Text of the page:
I thank God, whom I serve, as my forefathers did, with a clear conscience, as night and day I constantly remember you in my prayers.  I have been reminded of your sincere faith, which first lived in your grandmother Lois and in your mother Eunice and, I am persuaded, now lives in you.  For this reason I remind you to fan into flame the gift of God, which is in you through the laying on of my hands.  For God did not give us a spirit of timidity, but a spirit of power, of love and of self-discipline. (2 Timothy 1:3, 5-7)
Can you remember the first time you heard about Jesus, or the first time you realized that you had faith?  If you were baptized as an infant and raised in a Christian family, you might not remember a specific moment.  If you came to faith later in life, you might remember vividly the moment the Holy Spirit worked faith in your heart.  But whether you’re a lifelong Christian or a new believer, you can probably identify certain people who have influenced your faith.
Most people come to faith after hearing God’s Word from another person, whether it be a parent, a missionary, a pastor, a coworker, a friend, or even a televangelist.  God can certainly work faith in a person’s heart apart from interpersonal contact: it is possible for someone to take that Bible out of the motel nightstand and come to faith by the power of the Holy Spirit after reading it.  But we also know that God most often chooses to work through means – specifically, through people who proclaim the Word.  The story of Jesus shows us that God’s M.O. is personal:  He didn’t send a written message to save the world; He sent a person, the Word incarnate.  Likewise, before it was written down, His Word was spread in person by the apostles and other early Christians.  Even a person who comes to faith in the isolation of a motel room will sooner or later be nurtured by other Christians who are more mature in the faith and who can serve as guides and mentors.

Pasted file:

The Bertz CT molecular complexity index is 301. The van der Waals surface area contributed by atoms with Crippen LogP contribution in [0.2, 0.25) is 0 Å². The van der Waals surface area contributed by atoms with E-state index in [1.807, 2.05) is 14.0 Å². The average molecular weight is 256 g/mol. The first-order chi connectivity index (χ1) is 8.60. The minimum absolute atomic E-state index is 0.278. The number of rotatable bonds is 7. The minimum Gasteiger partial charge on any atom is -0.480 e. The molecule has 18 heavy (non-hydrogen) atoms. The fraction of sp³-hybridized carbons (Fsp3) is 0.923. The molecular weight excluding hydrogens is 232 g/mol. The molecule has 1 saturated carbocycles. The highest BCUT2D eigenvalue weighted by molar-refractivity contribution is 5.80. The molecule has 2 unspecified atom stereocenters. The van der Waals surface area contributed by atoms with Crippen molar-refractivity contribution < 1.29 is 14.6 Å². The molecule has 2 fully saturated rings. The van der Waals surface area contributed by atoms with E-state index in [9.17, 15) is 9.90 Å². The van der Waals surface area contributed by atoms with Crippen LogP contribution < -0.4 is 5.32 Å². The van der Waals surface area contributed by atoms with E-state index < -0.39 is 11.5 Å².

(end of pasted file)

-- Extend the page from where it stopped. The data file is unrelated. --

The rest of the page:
It’s clear that God intends for us to participate in communities of faith, in faith families.  Although it is a blessing to be raised in a Christian home, the faith family is far more extensive than any household.  All Christians, including those not raised by believing parents, belong to a huge extended family of faith.  A Christian’s family includes the entire “communion of saints” mentioned in the Apostles’ Creed – Christians of every nation and every era.  And when we take the Lord’s Supper with our brothers and sisters in Christ at our church, our local faith family, we are getting just a foretaste of the huge family reunion feast to come in heaven!
In the Scripture passage above, we learn that Timothy, who accompanied Paul on some of the missionary journeys described in the book of Acts, was blessed with a Christian mother and grandmother.  Yet he also had a special spiritual parent in the person of Paul, who refers to Timothy as “my true son in the faith” (1 Tim. 1:2) “my son” (1 Tim. 1:18, 2 Tim. 2:1), and “my dear son” (2 Tim. 1:2).  Just like earthly parents, such spiritual parents provide loving guidance and even words of discipline at times, helping us to mature in our faith.
Take a few moments to reflect on people who have been spiritual parents to you (they might be your actual parents, or maybe they’re much older or much younger and not related to you at all). Should you spend more time seeking their guidance?  Do you know a new believer for whom you can be a spiritual parent or big brother/sister?  Perhaps these topics can be the focus of your prayer life this week: give thanks for the blessing of people who provide spiritual guidance in your life, ask for the wisdom and courage to actively seek the company of such people, and pray for opportunities for you to share your faith life with others as well.